Van Dijk doesn’t need Kane bedtime story to solve Haaland nightmare

Pep Guardiola previews Liverpool

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It would be interesting to know just how well Virgil van Dijk slept last night. Fitfully probably. The Liverpool centre-back gives off the impression that he is a solid nine-hour-a-night man, languidly unconcerned by the worries of the day. He would not ordinarily need a Harry Kane bedtime story to drift off, you would have thought.

But the Dutch defender will have turned the bedroom light off last night all too well aware that today he has a date at Anfield with the most dangerous striker in the world.

Erling Haaland is the stuff of nightmares for any defender. His presence hangs over the biggest fixture of the Premier League season so far like a giant blonde ghoul waiting to scare any unsuspecting prey.

Only Bournemouth have managed to stop him from scoring in club football so far this season – and even then he was taken off with 15 minutes to go with City 3-0 to the good in what ended a 4-0 rout.

And, having been rested for the midweek Champions League game in Copenhagen by boss Pep Guardiola, Haaland will be fully refuelled for Manchester City’s visit to Merseyside.

So if ever Liverpool needed their defensive talisman to find his true self, it is this afternoon.

The real Virgil van Dijk needs to stand up.

It has not helped that he has played with four different central defensive partners already but he has not looked the same force this season.

The pub theory that the Netherlands captain is saving himself for the World Cup – the first major tournament of his career – is bunkum. There is no lack of commitment to his club. But his uncharacteristically hesitant start has seen his influence on the team wane. When such a beacon of reassurance is on the blink the ripples spread quickly.

Van Dijk is arguably Liverpool’s most important player. His dominance at the back allowed for the overloads further up the field which made the side so potent in recent seasons – and Van Dijk’s struggles have undoubtedly contributed to Liverpool’s malaise.To see Jurgen Klopp’s men in the bottom half of the Premier League as the autumn leaves begin to fall is a shock to the system.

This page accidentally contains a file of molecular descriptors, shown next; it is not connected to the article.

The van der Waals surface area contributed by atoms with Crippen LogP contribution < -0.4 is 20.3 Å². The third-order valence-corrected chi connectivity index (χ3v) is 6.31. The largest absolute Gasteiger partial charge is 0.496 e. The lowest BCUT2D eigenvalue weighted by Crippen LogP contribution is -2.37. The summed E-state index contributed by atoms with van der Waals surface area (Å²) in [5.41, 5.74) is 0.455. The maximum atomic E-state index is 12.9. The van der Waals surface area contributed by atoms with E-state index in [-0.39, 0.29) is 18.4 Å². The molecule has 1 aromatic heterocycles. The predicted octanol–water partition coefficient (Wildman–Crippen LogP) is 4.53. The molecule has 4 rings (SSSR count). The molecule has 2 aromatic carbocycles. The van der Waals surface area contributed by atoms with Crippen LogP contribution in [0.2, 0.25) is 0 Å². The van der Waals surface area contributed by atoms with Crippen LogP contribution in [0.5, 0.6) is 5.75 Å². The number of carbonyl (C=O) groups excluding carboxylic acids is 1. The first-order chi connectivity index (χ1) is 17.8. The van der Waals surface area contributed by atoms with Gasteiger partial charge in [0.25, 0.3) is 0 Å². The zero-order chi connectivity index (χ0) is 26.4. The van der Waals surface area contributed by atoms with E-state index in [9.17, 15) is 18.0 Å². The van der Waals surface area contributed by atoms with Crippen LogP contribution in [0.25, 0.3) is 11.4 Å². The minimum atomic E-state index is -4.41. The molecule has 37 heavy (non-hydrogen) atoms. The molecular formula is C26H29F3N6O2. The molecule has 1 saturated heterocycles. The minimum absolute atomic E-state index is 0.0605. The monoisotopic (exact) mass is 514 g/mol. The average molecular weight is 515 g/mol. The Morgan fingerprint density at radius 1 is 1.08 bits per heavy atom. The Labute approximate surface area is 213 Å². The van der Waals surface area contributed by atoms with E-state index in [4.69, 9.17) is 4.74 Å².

English football has become so accustomed to their annual title arm wrestle with City that the state of the current table needs a double-take.

For Klopp to write his side out of the race already may involve an element of kidology, but he is probably right.

It would be convenient to assume a corner was turned with the 7-1 thrashing of Rangers on Wednesday night at Ibrox, but the same was said after the 9-0 demolition of Bournemouth in August.

The difficulties aren’t at the sharp end. When Liverpool click as an attacking entity then they can still hurt a top team and make a horrible mess of a lesser side.

The problems that remain to be resolved are at the other end.

Even the defenestration of Rangers featured an example of their defensive susceptibility as Scott Arfield strode through a yawning gap between Van Dijk and his latest sidekick Ibrahima Konate to give the home side the lead.

It was a mere footnote given what followed but an illustration of what has gone before this season.

Liverpool have conceded 18 goals in 12 games in all competitions – an average of 1.5 per match. Over the course of last season, they conceded 47 in 63 matches – 0.75 per match.

In other words the defence has become twice as leaky. No side is going to sail on as before with that level of downturn.

And now, along comes the rampant Viking pillager. When the sides met in the Community Shield pre-season, Liverpool kept Haaland off the scoresheet, so it can be done.

But that was when Haaland and his new team-mates were still getting to know each other. Now they are on the same wavelength all hell has broken loose.

He is so quick, so strong and his movement is so well-timed that he has been almost unplayable at times. He has started his Premier League career like a man on a mission.

Switch off for a second against Haaland today and, in the form he is in, Liverpool’s defence know what will happen. The hope for them must be that the fear he brings will sharpen senses and concentrate minds.

For Van Dijk, containing him is an exacting assignment but one which could yet turn around his season. Big challenges are supposed to bring the best out of big players and there is none bigger than stopping Haaland.

Not so long ago Van Dijk was being spoken of as the world’s best defender. Where better to prove it than against the world’s best attacker?

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